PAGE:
an activity involving physical exertion and skill in which an individual or team competes against another or others for entertainment.

a person who behaves in a good or specified way in response to teasing, defeat, or a similarly trying situation.

amuse oneself or play in a lively, energetic way.


Sports date back to the most ancient cultures worldwide – from the Incas, Mayans, and Aztecs in the Western Hemisphere to Sumer, Egypt, Ancient Greece, and the Roman Empire in the East. However, historically, Judaism and Jewish culture did not often participate. That’s not to say all sports were forbidden, or no one played, but such activities were not revered or culturally significant to early Jews. Over time, the attitude toward sports evolved and games became more welcome. Formation of the Maccabi Movement in 1895[i] in Turkey, and continued expansion of the Maccabi Games formed in the 1930s[ii], paved the way for modern Jewish athletes—many of whom flourished professionally during the 20th century, as well.

Sports, or rather, sportsmanship is an invaluable tool learned while playing with a team, no matter the sport, game, or skill involved. Both a mental and a physical challenge, an exercise in stamina and problem-solving, participating in sports creates a well-rounded individual who can take learned skills and apply them in varying facets of personal and professional life. Sports teams extend the spirit of togetherness that runs through the Jewish community while individual sports support the notion of self-sufficiency and personal growth.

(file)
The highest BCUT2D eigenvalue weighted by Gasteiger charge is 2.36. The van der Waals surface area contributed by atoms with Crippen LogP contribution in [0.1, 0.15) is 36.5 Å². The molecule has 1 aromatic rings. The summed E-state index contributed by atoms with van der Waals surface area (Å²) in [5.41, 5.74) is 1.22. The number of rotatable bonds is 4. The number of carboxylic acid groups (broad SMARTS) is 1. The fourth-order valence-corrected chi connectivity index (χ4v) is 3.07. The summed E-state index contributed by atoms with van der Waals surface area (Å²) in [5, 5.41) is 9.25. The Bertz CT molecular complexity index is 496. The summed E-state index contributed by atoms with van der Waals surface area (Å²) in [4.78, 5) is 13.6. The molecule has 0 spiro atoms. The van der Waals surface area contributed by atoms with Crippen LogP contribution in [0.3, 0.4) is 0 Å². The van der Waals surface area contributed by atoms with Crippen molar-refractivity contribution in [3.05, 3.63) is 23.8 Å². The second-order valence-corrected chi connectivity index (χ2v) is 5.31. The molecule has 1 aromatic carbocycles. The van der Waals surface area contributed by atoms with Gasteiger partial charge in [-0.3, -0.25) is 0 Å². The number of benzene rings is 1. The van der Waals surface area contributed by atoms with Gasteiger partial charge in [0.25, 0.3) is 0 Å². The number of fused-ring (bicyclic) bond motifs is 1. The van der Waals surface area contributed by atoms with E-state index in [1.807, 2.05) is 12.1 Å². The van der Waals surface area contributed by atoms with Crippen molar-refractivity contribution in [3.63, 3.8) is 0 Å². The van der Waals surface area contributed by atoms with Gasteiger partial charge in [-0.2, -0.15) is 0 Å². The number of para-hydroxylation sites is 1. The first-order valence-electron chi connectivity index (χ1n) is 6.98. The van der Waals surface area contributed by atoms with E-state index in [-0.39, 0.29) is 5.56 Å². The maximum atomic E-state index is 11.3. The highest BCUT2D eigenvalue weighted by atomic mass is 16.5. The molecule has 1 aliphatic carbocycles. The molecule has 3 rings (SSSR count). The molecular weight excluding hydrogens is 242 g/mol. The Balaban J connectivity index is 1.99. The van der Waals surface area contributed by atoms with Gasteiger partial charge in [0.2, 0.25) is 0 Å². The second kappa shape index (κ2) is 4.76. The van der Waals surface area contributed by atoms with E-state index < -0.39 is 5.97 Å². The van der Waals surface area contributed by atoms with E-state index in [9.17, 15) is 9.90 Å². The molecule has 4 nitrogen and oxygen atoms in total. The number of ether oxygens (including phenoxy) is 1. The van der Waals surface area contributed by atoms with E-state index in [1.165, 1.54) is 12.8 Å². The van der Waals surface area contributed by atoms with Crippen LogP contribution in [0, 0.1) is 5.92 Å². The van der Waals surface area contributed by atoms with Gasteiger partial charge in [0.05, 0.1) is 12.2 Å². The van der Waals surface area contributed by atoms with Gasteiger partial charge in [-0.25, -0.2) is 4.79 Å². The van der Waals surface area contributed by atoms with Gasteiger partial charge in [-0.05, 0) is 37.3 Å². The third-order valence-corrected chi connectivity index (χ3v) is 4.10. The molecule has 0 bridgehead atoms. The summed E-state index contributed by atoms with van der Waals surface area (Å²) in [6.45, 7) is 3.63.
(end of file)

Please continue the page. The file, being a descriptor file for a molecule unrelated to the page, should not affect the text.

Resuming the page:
Engaging in sport is a longstanding tradition in the Dallas Jewish community, as evidenced by anecdotes and photographs in our collection from as early as the 1920s. Team sports such as football, baseball, soccer, and basketball are among the most popular, but other activities such as fishing, hunting, gymnastics, tennis, badminton, and chess are also popular pastimes.   From the Maccabi Games, to community center sports teams, community-sponsored teams, and personal hobbies, the Dallas Jewish community has raised avid athletes and athletic supporters since the early 1900s. The memorabilia and photographs in this exhibit aim to portray the long history of participation and community pride. The activities highlighted below are merely a sampling of sports offered and enjoyed in the community.



Aerial Tennis


The Boomer Girls were a team of male basketball players who wore drag and “performed” in character.

Aaron Family JCC Collection


The Ray Family Film Collection

Click here to watch sports-related home movies filmed in the 1960s donated by Alex Ray, which were digitized from their original 16mm format by the Texas Archive of the Moving Image in 2020. 

The Christmas Day Classic

For more than 50 years, a crew of local Dallas guys, and now their sons and daughters, too, meet up once a year – on Christmas Day – to partake in a rowdy game of football. Click here to watch our 2019 panel program with some of the OG’s.









Ping Pong


Other Miscellaneous Activities, such as…

Physical fitness, chess, bowling, karate, badminton, shotput and sportsmanship – as well as an appearance from former JCC Athletic Director Harold Zeitman.